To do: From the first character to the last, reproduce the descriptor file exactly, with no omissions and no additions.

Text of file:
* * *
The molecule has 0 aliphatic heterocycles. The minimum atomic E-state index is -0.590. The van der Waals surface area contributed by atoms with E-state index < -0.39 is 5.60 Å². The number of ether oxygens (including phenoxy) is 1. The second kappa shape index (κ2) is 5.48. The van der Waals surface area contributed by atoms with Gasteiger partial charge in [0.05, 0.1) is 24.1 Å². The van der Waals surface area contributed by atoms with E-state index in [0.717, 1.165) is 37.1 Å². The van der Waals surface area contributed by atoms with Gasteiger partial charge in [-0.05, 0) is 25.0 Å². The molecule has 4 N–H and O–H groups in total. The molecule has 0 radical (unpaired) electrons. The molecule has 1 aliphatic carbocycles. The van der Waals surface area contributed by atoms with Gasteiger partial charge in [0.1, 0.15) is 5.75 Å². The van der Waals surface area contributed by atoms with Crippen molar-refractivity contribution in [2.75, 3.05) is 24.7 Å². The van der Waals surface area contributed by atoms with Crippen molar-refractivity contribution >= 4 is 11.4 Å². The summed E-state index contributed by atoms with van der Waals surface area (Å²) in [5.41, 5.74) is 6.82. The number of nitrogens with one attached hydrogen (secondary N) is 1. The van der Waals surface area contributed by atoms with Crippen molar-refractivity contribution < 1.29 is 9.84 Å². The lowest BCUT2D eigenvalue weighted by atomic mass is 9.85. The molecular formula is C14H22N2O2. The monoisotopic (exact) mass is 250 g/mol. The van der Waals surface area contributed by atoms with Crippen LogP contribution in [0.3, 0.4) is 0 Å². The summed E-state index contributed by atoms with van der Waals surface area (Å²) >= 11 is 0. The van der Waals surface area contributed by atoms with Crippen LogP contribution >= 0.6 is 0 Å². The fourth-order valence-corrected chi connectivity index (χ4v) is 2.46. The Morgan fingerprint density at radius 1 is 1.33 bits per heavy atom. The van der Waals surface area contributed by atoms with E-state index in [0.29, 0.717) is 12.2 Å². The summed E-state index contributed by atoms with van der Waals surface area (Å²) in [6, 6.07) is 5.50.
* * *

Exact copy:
The molecule has 0 aliphatic heterocycles. The minimum atomic E-state index is -0.590. The van der Waals surface area contributed by atoms with E-state index < -0.39 is 5.60 Å². The number of ether oxygens (including phenoxy) is 1. The second kappa shape index (κ2) is 5.48. The van der Waals surface area contributed by atoms with Gasteiger partial charge in [0.05, 0.1) is 24.1 Å². The van der Waals surface area contributed by atoms with E-state index in [0.717, 1.165) is 37.1 Å². The van der Waals surface area contributed by atoms with Gasteiger partial charge in [-0.05, 0) is 25.0 Å². The molecule has 4 N–H and O–H groups in total. The molecule has 0 radical (unpaired) electrons. The molecule has 1 aliphatic carbocycles. The van der Waals surface area contributed by atoms with Gasteiger partial charge in [0.1, 0.15) is 5.75 Å². The van der Waals surface area contributed by atoms with Crippen molar-refractivity contribution in [2.75, 3.05) is 24.7 Å². The van der Waals surface area contributed by atoms with Crippen molar-refractivity contribution >= 4 is 11.4 Å². The summed E-state index contributed by atoms with van der Waals surface area (Å²) in [5.41, 5.74) is 6.82. The number of nitrogens with one attached hydrogen (secondary N) is 1. The van der Waals surface area contributed by atoms with Crippen molar-refractivity contribution < 1.29 is 9.84 Å². The lowest BCUT2D eigenvalue weighted by atomic mass is 9.85. The molecular formula is C14H22N2O2. The monoisotopic (exact) mass is 250 g/mol. The van der Waals surface area contributed by atoms with Crippen LogP contribution in [0.3, 0.4) is 0 Å². The summed E-state index contributed by atoms with van der Waals surface area (Å²) >= 11 is 0. The van der Waals surface area contributed by atoms with Crippen LogP contribution >= 0.6 is 0 Å². The fourth-order valence-corrected chi connectivity index (χ4v) is 2.46. The Morgan fingerprint density at radius 1 is 1.33 bits per heavy atom. The van der Waals surface area contributed by atoms with E-state index in [0.29, 0.717) is 12.2 Å². The summed E-state index contributed by atoms with van der Waals surface area (Å²) in [6, 6.07) is 5.50.